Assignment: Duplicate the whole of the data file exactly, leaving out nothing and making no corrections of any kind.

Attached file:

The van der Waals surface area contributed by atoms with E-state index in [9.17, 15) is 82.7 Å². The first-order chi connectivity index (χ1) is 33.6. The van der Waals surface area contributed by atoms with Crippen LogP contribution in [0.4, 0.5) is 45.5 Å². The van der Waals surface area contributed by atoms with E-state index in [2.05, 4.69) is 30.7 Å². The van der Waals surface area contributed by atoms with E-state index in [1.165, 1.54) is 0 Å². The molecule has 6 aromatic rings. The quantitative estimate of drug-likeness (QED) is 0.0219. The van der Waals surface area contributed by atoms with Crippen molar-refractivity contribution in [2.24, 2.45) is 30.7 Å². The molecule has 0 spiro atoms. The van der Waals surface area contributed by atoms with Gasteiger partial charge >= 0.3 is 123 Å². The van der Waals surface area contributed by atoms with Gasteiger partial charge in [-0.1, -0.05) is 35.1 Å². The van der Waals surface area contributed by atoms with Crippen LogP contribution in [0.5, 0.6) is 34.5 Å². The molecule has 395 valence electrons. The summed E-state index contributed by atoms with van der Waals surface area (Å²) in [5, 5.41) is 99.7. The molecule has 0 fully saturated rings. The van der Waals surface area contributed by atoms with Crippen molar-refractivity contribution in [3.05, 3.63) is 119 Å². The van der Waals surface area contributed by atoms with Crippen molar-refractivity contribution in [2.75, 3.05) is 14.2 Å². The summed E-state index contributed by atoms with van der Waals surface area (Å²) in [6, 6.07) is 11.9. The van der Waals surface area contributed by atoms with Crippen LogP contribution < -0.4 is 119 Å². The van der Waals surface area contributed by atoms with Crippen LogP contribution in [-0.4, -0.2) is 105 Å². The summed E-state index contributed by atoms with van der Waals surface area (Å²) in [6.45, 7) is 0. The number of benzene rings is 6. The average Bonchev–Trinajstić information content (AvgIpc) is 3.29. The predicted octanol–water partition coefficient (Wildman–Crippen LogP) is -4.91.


The van der Waals surface area contributed by atoms with E-state index in [9.17, 15) is 82.7 Å². The first-order chi connectivity index (χ1) is 33.6. The van der Waals surface area contributed by atoms with Crippen LogP contribution in [0.4, 0.5) is 45.5 Å². The van der Waals surface area contributed by atoms with E-state index in [2.05, 4.69) is 30.7 Å². The van der Waals surface area contributed by atoms with E-state index in [1.165, 1.54) is 0 Å². The molecule has 6 aromatic rings. The quantitative estimate of drug-likeness (QED) is 0.0219. The van der Waals surface area contributed by atoms with Crippen molar-refractivity contribution in [2.24, 2.45) is 30.7 Å². The molecule has 0 spiro atoms. The van der Waals surface area contributed by atoms with Gasteiger partial charge >= 0.3 is 123 Å². The van der Waals surface area contributed by atoms with Gasteiger partial charge in [-0.1, -0.05) is 35.1 Å². The van der Waals surface area contributed by atoms with Crippen LogP contribution in [0.5, 0.6) is 34.5 Å². The molecule has 395 valence electrons. The summed E-state index contributed by atoms with van der Waals surface area (Å²) in [5, 5.41) is 99.7. The molecule has 0 fully saturated rings. The van der Waals surface area contributed by atoms with Crippen molar-refractivity contribution in [3.05, 3.63) is 119 Å². The van der Waals surface area contributed by atoms with Crippen molar-refractivity contribution in [2.75, 3.05) is 14.2 Å². The summed E-state index contributed by atoms with van der Waals surface area (Å²) in [6, 6.07) is 11.9. The van der Waals surface area contributed by atoms with Crippen LogP contribution < -0.4 is 119 Å². The van der Waals surface area contributed by atoms with Crippen LogP contribution in [-0.4, -0.2) is 105 Å². The summed E-state index contributed by atoms with van der Waals surface area (Å²) in [6.45, 7) is 0. The number of benzene rings is 6. The average Bonchev–Trinajstić information content (AvgIpc) is 3.29. The predicted octanol–water partition coefficient (Wildman–Crippen LogP) is -4.91.